Tulsa Bomb Squad Regularly Trains For Potential Threats

Tuesday, March 22nd 2016, 7:20 pm
By: News On 6

Deadly and coordinated attacks in Belgium were carried out at the Brussels airport and one of the capital's busy subway stations.

At least 34 people were killed and nearly 200, including several Americans, were injured.

3/22/2016 Related Story: Terror Attacks Rock Belgium; Death Toll Rising

The Islamic State has claimed responsibility for the attacks.

An airport security camera captured a photo of three men Belgian prosecutors say carried out the attacks. Investigators believe two men blew themselves up at the airport. The man is a wanted suspect.

The attacks come just days after Belgian police arrested a key suspect in last fall's deadly Paris terror attacks.

An explosive device, chemicals, and an Islamic State flag were found during the search of a home in Brussels Tuesday.

Twelve hours before those attacks, Tulsa's bomb squad sergeant, Jacob Thompson, was teaching a class of police rookies how to spot and deal with suicide bombers.

The Tulsa Police Department has seven bomb technicians and six bomb squad dog teams, and they train all the time for exactly what we saw overseas.

The bomb dogs are the first line of defense at the airport. TSA pays for them, but they're trained and handled by Tulsa police officers and are constantly searching public and private areas of the airport for explosive threats, especially public areas before you get to security, which is where the bombs went off in Brussels.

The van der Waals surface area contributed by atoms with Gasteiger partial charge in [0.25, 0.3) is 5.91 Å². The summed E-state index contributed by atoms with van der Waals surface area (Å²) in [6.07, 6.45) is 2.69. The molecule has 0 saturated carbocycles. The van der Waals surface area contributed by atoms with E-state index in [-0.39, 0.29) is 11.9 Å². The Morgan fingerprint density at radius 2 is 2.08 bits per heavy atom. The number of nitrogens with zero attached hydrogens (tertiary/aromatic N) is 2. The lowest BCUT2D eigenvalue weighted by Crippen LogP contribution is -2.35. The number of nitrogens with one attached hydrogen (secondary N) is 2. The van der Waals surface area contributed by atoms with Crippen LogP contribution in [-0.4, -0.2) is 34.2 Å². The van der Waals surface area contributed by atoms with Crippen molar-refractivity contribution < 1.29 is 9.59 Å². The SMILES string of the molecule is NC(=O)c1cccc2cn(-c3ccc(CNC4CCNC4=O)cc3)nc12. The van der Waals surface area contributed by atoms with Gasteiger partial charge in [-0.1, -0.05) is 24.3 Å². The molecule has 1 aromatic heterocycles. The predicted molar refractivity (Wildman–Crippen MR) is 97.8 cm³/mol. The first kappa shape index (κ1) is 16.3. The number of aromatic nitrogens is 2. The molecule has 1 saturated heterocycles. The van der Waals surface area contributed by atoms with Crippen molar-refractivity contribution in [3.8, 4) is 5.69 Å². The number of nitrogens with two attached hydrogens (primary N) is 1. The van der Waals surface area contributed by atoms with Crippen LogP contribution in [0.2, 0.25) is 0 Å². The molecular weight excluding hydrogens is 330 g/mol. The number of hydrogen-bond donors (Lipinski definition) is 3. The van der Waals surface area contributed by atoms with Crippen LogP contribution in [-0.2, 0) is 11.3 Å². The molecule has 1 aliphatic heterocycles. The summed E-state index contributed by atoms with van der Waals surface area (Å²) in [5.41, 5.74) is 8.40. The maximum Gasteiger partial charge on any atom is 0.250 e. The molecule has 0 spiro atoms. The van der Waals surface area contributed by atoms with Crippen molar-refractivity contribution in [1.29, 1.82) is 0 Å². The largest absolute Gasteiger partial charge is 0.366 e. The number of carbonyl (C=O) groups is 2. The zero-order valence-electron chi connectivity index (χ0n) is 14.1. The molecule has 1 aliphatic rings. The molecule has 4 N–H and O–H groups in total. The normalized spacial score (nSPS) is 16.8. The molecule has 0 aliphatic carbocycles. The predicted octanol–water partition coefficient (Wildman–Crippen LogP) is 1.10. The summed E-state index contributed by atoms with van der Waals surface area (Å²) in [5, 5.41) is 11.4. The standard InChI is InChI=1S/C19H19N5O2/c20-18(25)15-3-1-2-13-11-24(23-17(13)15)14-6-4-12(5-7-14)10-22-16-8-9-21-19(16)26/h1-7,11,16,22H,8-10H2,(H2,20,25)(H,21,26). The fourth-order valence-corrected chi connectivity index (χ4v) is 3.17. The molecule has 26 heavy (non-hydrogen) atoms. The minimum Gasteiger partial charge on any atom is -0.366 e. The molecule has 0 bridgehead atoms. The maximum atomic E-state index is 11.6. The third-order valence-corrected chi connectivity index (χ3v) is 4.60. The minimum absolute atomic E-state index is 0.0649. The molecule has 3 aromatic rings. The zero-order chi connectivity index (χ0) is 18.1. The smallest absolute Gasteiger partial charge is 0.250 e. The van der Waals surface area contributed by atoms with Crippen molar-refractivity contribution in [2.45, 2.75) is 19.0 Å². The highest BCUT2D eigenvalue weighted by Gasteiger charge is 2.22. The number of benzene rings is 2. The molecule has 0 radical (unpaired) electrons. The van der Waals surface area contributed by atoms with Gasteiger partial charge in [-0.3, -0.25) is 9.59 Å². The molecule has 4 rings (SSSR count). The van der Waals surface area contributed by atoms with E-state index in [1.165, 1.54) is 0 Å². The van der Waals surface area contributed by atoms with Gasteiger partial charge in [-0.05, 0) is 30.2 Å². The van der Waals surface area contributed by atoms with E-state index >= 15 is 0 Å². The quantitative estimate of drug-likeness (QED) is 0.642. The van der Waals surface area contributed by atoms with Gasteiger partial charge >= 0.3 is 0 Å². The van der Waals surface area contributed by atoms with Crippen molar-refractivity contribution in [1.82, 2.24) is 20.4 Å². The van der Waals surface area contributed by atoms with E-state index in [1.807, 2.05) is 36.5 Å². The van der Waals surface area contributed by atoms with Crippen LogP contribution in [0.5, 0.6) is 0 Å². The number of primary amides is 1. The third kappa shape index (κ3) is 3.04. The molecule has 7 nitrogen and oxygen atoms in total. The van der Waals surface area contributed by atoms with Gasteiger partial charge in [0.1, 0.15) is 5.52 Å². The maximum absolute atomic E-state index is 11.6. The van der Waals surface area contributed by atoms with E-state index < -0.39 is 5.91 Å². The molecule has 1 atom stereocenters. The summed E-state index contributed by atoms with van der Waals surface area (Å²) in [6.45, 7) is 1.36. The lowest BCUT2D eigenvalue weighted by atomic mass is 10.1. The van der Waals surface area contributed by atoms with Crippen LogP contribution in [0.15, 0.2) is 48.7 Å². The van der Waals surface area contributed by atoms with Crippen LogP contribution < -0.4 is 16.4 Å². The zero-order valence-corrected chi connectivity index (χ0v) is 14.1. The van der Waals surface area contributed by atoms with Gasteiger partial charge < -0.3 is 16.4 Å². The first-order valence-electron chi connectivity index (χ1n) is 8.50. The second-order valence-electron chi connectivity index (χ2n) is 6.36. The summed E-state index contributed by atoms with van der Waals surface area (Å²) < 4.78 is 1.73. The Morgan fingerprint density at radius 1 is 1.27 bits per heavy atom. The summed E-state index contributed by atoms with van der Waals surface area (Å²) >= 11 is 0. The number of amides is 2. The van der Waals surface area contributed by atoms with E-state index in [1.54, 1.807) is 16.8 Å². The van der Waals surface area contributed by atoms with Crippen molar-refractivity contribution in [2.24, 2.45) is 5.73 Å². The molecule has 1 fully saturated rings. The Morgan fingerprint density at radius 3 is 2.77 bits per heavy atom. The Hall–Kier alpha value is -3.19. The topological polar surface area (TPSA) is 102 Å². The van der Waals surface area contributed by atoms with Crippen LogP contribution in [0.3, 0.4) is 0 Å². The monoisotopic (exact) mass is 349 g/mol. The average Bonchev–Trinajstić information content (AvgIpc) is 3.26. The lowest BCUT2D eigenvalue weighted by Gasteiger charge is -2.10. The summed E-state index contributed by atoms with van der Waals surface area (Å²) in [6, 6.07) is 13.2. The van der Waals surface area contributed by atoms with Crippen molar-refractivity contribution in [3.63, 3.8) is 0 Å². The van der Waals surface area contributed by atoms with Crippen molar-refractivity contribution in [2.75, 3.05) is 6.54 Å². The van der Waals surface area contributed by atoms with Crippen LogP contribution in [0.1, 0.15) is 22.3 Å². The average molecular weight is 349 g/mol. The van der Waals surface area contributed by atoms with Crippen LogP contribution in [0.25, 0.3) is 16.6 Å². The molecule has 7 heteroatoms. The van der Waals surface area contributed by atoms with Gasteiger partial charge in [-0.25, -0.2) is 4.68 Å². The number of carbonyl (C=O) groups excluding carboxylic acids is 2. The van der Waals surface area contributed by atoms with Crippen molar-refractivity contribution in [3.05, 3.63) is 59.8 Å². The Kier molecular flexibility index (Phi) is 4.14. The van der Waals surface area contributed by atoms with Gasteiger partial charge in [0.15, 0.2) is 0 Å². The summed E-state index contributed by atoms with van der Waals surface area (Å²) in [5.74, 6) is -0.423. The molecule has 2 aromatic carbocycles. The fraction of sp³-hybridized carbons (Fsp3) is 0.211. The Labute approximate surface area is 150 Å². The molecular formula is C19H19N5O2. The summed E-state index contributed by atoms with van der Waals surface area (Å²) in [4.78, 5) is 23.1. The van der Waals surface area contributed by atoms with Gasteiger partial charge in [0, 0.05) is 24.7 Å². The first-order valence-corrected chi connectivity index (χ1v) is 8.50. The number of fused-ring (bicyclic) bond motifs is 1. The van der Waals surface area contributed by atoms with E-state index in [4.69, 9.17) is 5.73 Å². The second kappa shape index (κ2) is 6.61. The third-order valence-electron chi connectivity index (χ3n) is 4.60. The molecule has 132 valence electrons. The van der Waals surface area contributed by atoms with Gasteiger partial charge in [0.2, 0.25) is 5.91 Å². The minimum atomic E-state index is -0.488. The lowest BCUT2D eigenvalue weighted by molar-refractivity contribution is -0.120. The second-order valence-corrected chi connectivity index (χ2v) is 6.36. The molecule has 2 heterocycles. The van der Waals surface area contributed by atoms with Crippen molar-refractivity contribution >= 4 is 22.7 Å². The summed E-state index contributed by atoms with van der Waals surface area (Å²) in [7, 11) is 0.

"We do patrol that public area. It's a big focus because of the vulnerability of that location; we even go out into the parking lot," Thompson said.

They have bomb robots to get an up close look at suspicious devices, technicians equipped with special suits and all kinds of tools to help them make devices safe.

But the most important thing is for people to pay attention and speak up if they see packages sitting around or weird behavior.

Thompson said, "Especially in today's society and culture, we don't want to offend or set off an alarm when it's nothing. You can tell when somebody's up to no good."

He said the key for law enforcement when it comes to bombers, is to act fast because hesitation can get officers and citizens killed.

The bomb squad goes on about 100 calls a year.